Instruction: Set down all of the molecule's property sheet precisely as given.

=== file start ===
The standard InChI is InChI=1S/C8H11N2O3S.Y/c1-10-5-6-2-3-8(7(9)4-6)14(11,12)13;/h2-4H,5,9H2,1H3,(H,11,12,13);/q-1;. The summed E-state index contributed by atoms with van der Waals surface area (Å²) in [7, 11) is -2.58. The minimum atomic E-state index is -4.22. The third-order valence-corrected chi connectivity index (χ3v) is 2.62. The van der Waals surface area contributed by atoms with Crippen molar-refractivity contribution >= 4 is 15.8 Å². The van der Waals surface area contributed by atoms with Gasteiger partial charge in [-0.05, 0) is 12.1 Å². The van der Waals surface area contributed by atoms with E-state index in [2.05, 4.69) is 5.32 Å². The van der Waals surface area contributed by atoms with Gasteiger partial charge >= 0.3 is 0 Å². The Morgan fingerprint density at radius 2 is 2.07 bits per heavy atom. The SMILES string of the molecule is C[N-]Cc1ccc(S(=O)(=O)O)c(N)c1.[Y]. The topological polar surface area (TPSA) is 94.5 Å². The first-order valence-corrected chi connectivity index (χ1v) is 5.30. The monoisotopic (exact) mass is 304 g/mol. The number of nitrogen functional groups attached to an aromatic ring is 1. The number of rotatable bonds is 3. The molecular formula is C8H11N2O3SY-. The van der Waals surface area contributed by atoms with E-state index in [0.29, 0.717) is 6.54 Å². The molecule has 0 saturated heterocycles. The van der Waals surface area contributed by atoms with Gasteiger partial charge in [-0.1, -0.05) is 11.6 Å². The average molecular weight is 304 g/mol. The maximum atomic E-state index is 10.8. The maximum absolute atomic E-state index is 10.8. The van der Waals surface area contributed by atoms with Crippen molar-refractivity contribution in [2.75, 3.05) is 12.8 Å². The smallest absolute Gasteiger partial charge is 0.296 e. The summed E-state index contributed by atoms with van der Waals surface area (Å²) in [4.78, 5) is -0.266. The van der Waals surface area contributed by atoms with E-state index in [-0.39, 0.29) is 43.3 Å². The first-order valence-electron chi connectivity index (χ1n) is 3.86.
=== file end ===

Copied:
The standard InChI is InChI=1S/C8H11N2O3S.Y/c1-10-5-6-2-3-8(7(9)4-6)14(11,12)13;/h2-4H,5,9H2,1H3,(H,11,12,13);/q-1;. The summed E-state index contributed by atoms with van der Waals surface area (Å²) in [7, 11) is -2.58. The minimum atomic E-state index is -4.22. The third-order valence-corrected chi connectivity index (χ3v) is 2.62. The van der Waals surface area contributed by atoms with Crippen molar-refractivity contribution >= 4 is 15.8 Å². The van der Waals surface area contributed by atoms with Gasteiger partial charge in [-0.05, 0) is 12.1 Å². The van der Waals surface area contributed by atoms with E-state index in [2.05, 4.69) is 5.32 Å². The van der Waals surface area contributed by atoms with Gasteiger partial charge >= 0.3 is 0 Å². The Morgan fingerprint density at radius 2 is 2.07 bits per heavy atom. The SMILES string of the molecule is C[N-]Cc1ccc(S(=O)(=O)O)c(N)c1.[Y]. The topological polar surface area (TPSA) is 94.5 Å². The first-order valence-corrected chi connectivity index (χ1v) is 5.30. The monoisotopic (exact) mass is 304 g/mol. The number of nitrogen functional groups attached to an aromatic ring is 1. The number of rotatable bonds is 3. The molecular formula is C8H11N2O3SY-. The van der Waals surface area contributed by atoms with E-state index in [0.29, 0.717) is 6.54 Å². The molecule has 0 saturated heterocycles. The van der Waals surface area contributed by atoms with Gasteiger partial charge in [-0.1, -0.05) is 11.6 Å². The average molecular weight is 304 g/mol. The maximum atomic E-state index is 10.8. The maximum absolute atomic E-state index is 10.8. The van der Waals surface area contributed by atoms with Crippen molar-refractivity contribution in [2.75, 3.05) is 12.8 Å². The smallest absolute Gasteiger partial charge is 0.296 e. The summed E-state index contributed by atoms with van der Waals surface area (Å²) in [4.78, 5) is -0.266. The van der Waals surface area contributed by atoms with E-state index in [-0.39, 0.29) is 43.3 Å². The first-order valence-electron chi connectivity index (χ1n) is 3.86.